In the aftermath of the terror attacks on September 11, 2001, a new security regime was implemented to regulate the movements of goods across the Canada-U.S. border, raising concerns about the degree and extent to which the so-called “thickening” of the border has affected the cost of moving goods across the border by truck.
A new study by McGill professor Dr. W. Mark Brown with the Microeconomics Studies Division of Statistics Canada, How Much Thicker Is the Canada–U.S. Border?, building on previous research and extending the period of analysis back to 1994, found that increased delays at the border and additional border regulations may have increased the costs incurred by trucking firms when shipping goods to the United States, putting upward pressure on prices. However, in the ensuing years, falling relative demand for the U.S.-bound leg of the cross-border round trip put downward pressure on prices.
At the micro level, the study noted evidence that border compliance costs are reflected in prices, finding that after 2001, fixed costs per shipment rose more rapidly on exports. Much of this rise occurred in 2004, coinciding with the implementation of new border regulations imposed by the U.S. But the research indicated less evidence that prices rose in reaction to delays at the border in the immediate aftermath of 9/11. From 2004 onward, line-haul costs (costs that vary with distance) on exports rose at a slower pace than those on imports and domestic trade, and this occurred at a time of declining demand for the export leg and increasing demand for the import leg of the cross-border trip.
Between 1994 and 2000, it cost on average 16.3% more to ship goods across the border than to ship the same goods the same distance domestically. The premium on cross-border shipments remained at about the same level until 2000, after which it rose to 25.1% in 2005 and remained relatively high thereafter. The leg of the journey that bears these extra costs switched between 2005 and 2009, reflecting changing relative demand for the export and import legs. In 2005, the premium on the export leg was 30.0%, while the premium on the import leg was 20.3%. By 2009, the premium on the export leg had fallen to 17.1% and risen on the import leg to 25.6%.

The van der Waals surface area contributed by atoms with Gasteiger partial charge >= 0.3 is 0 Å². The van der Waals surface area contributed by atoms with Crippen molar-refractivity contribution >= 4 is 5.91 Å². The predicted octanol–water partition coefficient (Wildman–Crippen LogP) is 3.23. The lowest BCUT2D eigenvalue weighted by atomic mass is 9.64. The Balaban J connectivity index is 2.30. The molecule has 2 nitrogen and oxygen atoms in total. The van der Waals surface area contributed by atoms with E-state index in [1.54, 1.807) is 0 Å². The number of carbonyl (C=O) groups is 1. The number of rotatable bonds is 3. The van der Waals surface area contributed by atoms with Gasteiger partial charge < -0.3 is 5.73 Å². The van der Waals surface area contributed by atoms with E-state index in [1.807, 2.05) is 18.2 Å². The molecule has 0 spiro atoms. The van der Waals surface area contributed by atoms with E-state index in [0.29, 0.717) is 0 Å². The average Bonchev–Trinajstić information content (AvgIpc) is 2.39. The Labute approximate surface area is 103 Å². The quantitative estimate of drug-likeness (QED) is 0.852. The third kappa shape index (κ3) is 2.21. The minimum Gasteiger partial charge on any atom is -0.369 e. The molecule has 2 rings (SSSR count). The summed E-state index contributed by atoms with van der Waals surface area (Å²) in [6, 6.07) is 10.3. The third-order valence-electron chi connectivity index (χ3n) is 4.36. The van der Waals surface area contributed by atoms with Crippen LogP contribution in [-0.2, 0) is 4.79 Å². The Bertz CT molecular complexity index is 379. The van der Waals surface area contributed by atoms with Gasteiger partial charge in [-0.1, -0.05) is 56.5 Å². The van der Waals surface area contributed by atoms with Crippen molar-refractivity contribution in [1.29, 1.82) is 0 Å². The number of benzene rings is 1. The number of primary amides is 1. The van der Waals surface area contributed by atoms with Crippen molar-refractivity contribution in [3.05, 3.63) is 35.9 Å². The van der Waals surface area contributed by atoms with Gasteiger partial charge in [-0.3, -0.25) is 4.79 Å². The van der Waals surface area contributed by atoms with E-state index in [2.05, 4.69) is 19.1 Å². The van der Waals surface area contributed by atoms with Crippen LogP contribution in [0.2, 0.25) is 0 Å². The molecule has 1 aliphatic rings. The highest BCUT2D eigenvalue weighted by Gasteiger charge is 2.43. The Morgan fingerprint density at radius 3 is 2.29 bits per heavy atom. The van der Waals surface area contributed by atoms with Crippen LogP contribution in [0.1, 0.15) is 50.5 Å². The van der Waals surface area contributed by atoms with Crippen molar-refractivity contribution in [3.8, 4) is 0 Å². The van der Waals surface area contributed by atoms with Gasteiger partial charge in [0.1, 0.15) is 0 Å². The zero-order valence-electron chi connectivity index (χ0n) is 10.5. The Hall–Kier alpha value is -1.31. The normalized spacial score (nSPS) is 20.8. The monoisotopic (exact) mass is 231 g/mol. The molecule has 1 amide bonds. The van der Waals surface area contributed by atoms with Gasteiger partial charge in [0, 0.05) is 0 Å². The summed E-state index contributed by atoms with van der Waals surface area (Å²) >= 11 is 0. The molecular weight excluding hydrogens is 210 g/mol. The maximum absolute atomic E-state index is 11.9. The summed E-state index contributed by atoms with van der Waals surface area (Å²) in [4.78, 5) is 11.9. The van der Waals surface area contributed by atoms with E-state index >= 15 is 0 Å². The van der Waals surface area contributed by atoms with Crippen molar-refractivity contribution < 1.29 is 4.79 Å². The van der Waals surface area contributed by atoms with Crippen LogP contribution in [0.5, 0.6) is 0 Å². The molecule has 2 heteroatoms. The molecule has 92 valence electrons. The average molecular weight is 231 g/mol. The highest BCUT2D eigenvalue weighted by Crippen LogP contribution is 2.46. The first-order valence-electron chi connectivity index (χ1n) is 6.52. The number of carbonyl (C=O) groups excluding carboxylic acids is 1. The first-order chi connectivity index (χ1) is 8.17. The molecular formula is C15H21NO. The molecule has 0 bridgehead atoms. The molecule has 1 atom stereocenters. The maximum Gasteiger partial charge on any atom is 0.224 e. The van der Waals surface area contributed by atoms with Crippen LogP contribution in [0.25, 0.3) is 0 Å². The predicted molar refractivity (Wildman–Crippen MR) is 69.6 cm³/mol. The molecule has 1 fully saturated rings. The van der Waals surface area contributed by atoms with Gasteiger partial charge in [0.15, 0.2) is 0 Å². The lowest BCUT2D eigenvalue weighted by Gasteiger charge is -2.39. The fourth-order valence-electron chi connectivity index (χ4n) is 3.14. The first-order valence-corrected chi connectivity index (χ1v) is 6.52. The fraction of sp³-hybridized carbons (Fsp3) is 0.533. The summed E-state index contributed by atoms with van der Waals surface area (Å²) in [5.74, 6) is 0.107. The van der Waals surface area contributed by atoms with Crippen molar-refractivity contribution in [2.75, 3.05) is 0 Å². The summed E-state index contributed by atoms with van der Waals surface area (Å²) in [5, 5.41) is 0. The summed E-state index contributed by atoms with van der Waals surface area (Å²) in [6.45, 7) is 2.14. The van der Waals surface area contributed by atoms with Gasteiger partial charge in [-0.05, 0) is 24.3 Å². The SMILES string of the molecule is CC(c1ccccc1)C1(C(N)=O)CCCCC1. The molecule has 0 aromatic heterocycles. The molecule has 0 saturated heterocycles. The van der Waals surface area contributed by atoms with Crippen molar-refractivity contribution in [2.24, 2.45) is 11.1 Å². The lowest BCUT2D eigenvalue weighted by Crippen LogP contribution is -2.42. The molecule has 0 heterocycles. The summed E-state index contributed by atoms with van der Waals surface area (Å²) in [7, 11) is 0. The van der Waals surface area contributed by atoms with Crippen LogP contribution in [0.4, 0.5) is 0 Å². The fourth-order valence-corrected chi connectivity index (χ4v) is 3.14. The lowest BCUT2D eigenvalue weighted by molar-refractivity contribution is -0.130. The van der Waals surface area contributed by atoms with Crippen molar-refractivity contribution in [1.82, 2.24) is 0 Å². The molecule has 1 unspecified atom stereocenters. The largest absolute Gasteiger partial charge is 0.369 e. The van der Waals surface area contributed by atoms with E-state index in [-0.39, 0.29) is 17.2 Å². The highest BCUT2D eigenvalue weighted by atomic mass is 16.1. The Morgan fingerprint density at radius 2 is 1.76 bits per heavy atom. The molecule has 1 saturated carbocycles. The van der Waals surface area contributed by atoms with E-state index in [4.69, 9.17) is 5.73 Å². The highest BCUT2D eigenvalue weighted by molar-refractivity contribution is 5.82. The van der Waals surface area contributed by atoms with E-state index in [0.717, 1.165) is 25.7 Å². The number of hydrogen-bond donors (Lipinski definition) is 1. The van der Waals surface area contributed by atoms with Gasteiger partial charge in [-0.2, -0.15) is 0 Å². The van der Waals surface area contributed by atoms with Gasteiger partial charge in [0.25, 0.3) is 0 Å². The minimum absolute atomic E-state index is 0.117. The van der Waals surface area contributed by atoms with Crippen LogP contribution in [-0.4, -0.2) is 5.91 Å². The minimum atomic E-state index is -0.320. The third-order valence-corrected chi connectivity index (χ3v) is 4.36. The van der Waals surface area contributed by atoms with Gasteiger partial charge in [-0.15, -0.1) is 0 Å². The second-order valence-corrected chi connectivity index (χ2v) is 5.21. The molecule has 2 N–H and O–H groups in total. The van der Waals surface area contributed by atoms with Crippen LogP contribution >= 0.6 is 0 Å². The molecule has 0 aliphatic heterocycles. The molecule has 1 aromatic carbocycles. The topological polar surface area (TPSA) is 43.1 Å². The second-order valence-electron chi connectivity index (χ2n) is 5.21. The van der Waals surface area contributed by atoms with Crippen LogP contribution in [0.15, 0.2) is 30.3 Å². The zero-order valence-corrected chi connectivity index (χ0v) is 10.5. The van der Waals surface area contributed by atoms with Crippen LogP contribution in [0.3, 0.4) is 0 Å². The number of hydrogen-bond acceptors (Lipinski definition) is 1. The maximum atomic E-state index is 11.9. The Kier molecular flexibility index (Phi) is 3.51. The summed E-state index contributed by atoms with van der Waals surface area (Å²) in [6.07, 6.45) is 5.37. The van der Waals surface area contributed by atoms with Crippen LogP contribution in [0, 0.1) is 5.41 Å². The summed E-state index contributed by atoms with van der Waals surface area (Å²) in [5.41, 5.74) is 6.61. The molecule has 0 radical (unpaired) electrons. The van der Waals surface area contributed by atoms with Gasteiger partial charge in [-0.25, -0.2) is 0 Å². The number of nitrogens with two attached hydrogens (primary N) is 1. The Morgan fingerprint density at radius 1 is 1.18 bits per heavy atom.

The ad valorem tariff equivalent of the premium on cross-border trade over the 1994 to 2000 period averaged 0.33%, but almost doubled to 0.62% between 2005 and 2009. While the tariff equivalent is relatively small, its effect will be magnified for goods such as auto parts that pass over the border several times as they move through the various stages of the production process.
The study notes that the costs examined in the report are only part of the total cost of shipping goods across the border. The institutional costs borne directly by exporting firms for matters like customs administration have been estimated to be as great as or greater than the costs passed on to them by freight carriers. Furthermore, increased variability in border-crossing times may cause shippers to maintain buffer inventories on the other side of the border, which would not be reflected in carrier revenues.